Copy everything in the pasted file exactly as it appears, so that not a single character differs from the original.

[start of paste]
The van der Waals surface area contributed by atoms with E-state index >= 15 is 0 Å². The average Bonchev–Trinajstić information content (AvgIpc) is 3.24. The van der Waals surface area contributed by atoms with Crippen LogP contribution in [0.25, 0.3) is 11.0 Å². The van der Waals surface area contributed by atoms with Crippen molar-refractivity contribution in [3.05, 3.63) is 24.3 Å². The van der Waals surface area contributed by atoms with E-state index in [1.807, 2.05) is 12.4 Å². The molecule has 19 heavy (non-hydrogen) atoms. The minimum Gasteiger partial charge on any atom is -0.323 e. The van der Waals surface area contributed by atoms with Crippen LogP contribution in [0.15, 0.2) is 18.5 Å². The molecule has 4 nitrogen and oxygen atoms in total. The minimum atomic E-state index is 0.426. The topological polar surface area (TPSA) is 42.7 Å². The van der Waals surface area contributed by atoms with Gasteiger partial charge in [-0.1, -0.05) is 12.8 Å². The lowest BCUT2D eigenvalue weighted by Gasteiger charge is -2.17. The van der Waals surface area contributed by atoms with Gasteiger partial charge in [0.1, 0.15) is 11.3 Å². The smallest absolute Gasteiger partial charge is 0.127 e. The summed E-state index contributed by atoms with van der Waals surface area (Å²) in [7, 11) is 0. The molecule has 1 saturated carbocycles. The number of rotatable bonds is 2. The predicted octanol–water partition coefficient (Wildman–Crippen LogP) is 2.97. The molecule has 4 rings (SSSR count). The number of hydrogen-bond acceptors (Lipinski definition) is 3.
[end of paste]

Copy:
The van der Waals surface area contributed by atoms with E-state index >= 15 is 0 Å². The average Bonchev–Trinajstić information content (AvgIpc) is 3.24. The van der Waals surface area contributed by atoms with Crippen LogP contribution in [0.25, 0.3) is 11.0 Å². The van der Waals surface area contributed by atoms with Crippen molar-refractivity contribution in [3.05, 3.63) is 24.3 Å². The van der Waals surface area contributed by atoms with E-state index in [1.807, 2.05) is 12.4 Å². The molecule has 19 heavy (non-hydrogen) atoms. The minimum Gasteiger partial charge on any atom is -0.323 e. The van der Waals surface area contributed by atoms with Crippen LogP contribution in [0.15, 0.2) is 18.5 Å². The molecule has 4 nitrogen and oxygen atoms in total. The minimum atomic E-state index is 0.426. The topological polar surface area (TPSA) is 42.7 Å². The van der Waals surface area contributed by atoms with Gasteiger partial charge in [-0.1, -0.05) is 12.8 Å². The lowest BCUT2D eigenvalue weighted by Gasteiger charge is -2.17. The van der Waals surface area contributed by atoms with Gasteiger partial charge in [0.1, 0.15) is 11.3 Å². The smallest absolute Gasteiger partial charge is 0.127 e. The summed E-state index contributed by atoms with van der Waals surface area (Å²) in [7, 11) is 0. The molecule has 1 saturated carbocycles. The number of rotatable bonds is 2. The predicted octanol–water partition coefficient (Wildman–Crippen LogP) is 2.97. The molecule has 4 rings (SSSR count). The number of hydrogen-bond acceptors (Lipinski definition) is 3.